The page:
In compiling this summary, Mike has drawn on a number of sources (only some of which are highlighted below), and he draws attention to the fact that not everything is fully researched and that future research may add to or modify the picture presented. Any feedback is welcome.

So, where did the Readman families originate?  The problem is not helped by the fact that different branches of the family now pronounce the name differently – either “Reedman” or “Redman” - or by the fact that some old records use the spellings Readman and Redman interchangeably while others (less commonly) use “Redmayne”, “Redeman” and other forms.

There is no doubt that my own branch of the family came out of the Egton area close to Whitby, probably earlier from the Parish of Lythe. Readmans had been there quite a while – at least since about 1570. 

One source (Aveling’s “Northern Catholics”[i]) mentions a Marmaduke Readman as a son-in-law of Sir Richard Cholmley being related to the Duke of Westermoreland and a “servant” of the Duke of Northumberland prior to the Northern rebellion of 1569.

Aveling later refers to “…the Readman’s of Mulgrave (who sold their lands in 1579) and became part of Katherine Radcliffe’s sizeable collection of poor relations and pensioners…” as among the “…numbers of Catholic or ‘mere’ decayed gentry…”  He also says that the biggest collections of vagrant (Catholic) gentry were at Ugthorpe and Egton and Whitby and mentions the Readmans as being in these collections in the late 16th century. Later Aveling refers to “…Readmans (by 1642 sunk to the status of yeomen at Mulgrave)…”  In his more detailed list of recusants, Aveling mentions at Lythe: Westrop Readman and wife (not named) in 1590; Readman (not named) in 1600 and 1621; at Whitby in 1596 Hy [Henry?] Cholmley Esq and wife with Mrs (no forename given) Readman.

Another source (Greenwood 1905[ii]) builds a family history from the Norman Vicomte Adam d’Avranches who was granted lands at Yealand and Silverdale in Cumberland by William of Lancaster in 1170.  The Avranches had given William the Conqueror a hand in the 1066 invasion, and so were, presumably, entitled to some spoils of victory.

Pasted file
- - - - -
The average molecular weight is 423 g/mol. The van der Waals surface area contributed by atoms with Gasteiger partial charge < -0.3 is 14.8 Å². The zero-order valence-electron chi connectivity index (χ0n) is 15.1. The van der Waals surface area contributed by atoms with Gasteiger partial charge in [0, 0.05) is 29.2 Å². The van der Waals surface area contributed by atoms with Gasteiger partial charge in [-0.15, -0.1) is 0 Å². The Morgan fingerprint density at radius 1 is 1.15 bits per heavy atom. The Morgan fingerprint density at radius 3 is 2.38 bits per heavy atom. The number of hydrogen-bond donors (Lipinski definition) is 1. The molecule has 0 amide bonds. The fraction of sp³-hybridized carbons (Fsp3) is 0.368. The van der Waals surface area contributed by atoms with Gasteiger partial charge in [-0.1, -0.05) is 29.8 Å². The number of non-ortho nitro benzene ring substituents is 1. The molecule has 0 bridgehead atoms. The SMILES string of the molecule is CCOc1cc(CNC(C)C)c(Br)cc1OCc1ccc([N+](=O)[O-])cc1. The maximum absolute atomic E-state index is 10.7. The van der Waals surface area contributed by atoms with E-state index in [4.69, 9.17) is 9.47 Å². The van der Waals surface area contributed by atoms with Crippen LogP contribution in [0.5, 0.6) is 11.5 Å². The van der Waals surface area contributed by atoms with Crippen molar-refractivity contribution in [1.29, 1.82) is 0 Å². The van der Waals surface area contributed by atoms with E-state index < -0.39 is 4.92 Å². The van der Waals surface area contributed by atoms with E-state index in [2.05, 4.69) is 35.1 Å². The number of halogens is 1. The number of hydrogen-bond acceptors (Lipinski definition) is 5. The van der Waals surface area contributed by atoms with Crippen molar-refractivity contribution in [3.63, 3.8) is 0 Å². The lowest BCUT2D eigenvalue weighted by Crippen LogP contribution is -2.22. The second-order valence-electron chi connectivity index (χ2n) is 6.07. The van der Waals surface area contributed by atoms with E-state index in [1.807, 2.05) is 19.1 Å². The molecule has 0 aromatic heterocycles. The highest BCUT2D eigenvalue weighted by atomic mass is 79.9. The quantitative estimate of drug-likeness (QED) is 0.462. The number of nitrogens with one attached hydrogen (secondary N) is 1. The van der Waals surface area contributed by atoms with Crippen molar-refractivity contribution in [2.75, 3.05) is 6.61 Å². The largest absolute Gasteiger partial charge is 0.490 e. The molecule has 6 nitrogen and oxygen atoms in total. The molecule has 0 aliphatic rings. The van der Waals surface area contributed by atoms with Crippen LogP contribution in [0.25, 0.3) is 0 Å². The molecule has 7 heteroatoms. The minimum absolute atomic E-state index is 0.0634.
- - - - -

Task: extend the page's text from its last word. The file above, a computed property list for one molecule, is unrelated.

This family also acquired lands at Redman in Cumberland – a place not readily located on contemporary maps, although the village of Yealand Redmayne is shown about one mile NE of Yealand Manor.   A Norman de Yealand - born c1140 and possibly a crusader to the Hly lands – later adopted the names “de Redman or de Redeman.   A branch of this family, through Sir Richard Redman (born c 1360 and later Speaker of the House of Commons) later moved to Harewood Castle in Yorkshire.  Sir Richard Redman married Elizabeth de Aldeburgh some time after 1393 – she was heiress to Harewood. 

Greenwood reports that Cuthbert Redman (probably Sir Richards great grandson) of this branch participated in the Northern Rebellion in 1569, and was indicted of conspiracy but having escaped the usual penalty (presumably as a minor player) he “…settled in the neighbourhood of Whitby where he owned lands.”  Greenwood goes on to report on Cuthbert and his wife Elizabeth in 1577 and 1589.  Greenwood identifies a “Wilstrop Redmayne”  and his wife Jane in 1596, suggesting that Wilstrop in a son or grandson of Cuthbert.  Wilstrop and Jane suffered “a fine of the manor of Borrowby in Lythe” in 1596 “…and again in 1599 of lands at Newmger, Acreynges and Newton Moor, Parish of Lythe.”  [Note this Wilstrop could well be the “Westrop Readman” that Aveling identifies above as a recusant at Lythe in 1590]

We also have O’Connor’s[iii] citation at page 153 of a recusant roll mention in September 1592 of “…Wilstrop Redman lately of Borrowby, gent, as a crown debtor to the account of £120…” – again probably the same person.

It is reasonable to assume that this data indicates a Readman line going back from near Whitby in about 1570 to Norman forebears.

Of course there are other Readman lines.  One appears in Ireland.  But then, a Cumbrian branch of the above family (Daniel Redman b 1617) was granted lands in Ireland (Killkenny) in reward for military service in the Civil War.  This might well be the source of this branch of Readmans.

The problem is that once a family dropped out of the “gentry” –as this family certainly did - records were rare until Church registers became widespread.  Even then the stauncher Catholics – and the Readmans were generally such - tended to avoid the official Anglican registers during and following the recusancy.  So we do not yet have a proven link from the Readman gentry to the top of our tree.

Mike Hutchinson , Canberra , Australia, May 2004

[i] Aveling, Hugh; “Northern Catholics: The Catholic Recusancy of the North riding of Yorkshire 1558-1790” Geoffrey Chapman, London, 1966

[ii] Greenwood, W: “The Redmans of Levens and Harewood: A contribution to the history of the family of Redman and Redmayne in many of its branches” Titus Wilson, Kendal, 1905

[iii] O’Connor, J L:” Hearts of Oak: Ain introduction to the Recusant history of the North Yorkshire Moors” (unpublished) Middlesborough 1968 (but see  online at: )





This page was last updated 01 June 2004